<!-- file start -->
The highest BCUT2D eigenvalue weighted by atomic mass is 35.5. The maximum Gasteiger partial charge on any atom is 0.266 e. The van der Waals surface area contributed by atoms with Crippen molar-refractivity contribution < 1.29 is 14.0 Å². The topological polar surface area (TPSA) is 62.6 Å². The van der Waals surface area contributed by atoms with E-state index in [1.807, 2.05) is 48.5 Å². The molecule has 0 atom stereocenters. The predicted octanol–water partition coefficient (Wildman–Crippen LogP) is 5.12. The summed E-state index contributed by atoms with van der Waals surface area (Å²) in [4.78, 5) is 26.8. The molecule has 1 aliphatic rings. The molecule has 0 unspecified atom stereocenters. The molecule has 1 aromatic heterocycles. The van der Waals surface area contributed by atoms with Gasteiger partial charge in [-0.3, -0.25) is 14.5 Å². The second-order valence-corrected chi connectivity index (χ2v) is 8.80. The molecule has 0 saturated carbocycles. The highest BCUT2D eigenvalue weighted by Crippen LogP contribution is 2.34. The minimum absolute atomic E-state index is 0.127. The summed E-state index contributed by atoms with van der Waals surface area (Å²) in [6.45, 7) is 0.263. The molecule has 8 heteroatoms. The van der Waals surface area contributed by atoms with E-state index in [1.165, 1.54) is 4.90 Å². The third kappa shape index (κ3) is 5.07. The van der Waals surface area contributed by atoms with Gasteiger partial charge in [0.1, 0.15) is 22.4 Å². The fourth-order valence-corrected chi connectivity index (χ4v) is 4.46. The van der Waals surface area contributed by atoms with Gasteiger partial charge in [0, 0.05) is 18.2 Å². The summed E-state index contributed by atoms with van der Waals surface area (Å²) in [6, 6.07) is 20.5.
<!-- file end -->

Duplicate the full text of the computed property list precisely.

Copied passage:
The highest BCUT2D eigenvalue weighted by atomic mass is 35.5. The maximum Gasteiger partial charge on any atom is 0.266 e. The van der Waals surface area contributed by atoms with Crippen molar-refractivity contribution < 1.29 is 14.0 Å². The topological polar surface area (TPSA) is 62.6 Å². The van der Waals surface area contributed by atoms with E-state index in [1.807, 2.05) is 48.5 Å². The molecule has 0 atom stereocenters. The predicted octanol–water partition coefficient (Wildman–Crippen LogP) is 5.12. The summed E-state index contributed by atoms with van der Waals surface area (Å²) in [4.78, 5) is 26.8. The molecule has 1 aliphatic rings. The molecule has 0 unspecified atom stereocenters. The molecule has 1 aromatic heterocycles. The van der Waals surface area contributed by atoms with Gasteiger partial charge in [-0.3, -0.25) is 14.5 Å². The second-order valence-corrected chi connectivity index (χ2v) is 8.80. The molecule has 0 saturated carbocycles. The highest BCUT2D eigenvalue weighted by Crippen LogP contribution is 2.34. The minimum absolute atomic E-state index is 0.127. The summed E-state index contributed by atoms with van der Waals surface area (Å²) in [6.45, 7) is 0.263. The molecule has 8 heteroatoms. The van der Waals surface area contributed by atoms with E-state index in [1.165, 1.54) is 4.90 Å². The third kappa shape index (κ3) is 5.07. The van der Waals surface area contributed by atoms with Gasteiger partial charge in [0.1, 0.15) is 22.4 Å². The fourth-order valence-corrected chi connectivity index (χ4v) is 4.46. The van der Waals surface area contributed by atoms with Gasteiger partial charge in [0, 0.05) is 18.2 Å². The summed E-state index contributed by atoms with van der Waals surface area (Å²) in [6, 6.07) is 20.5.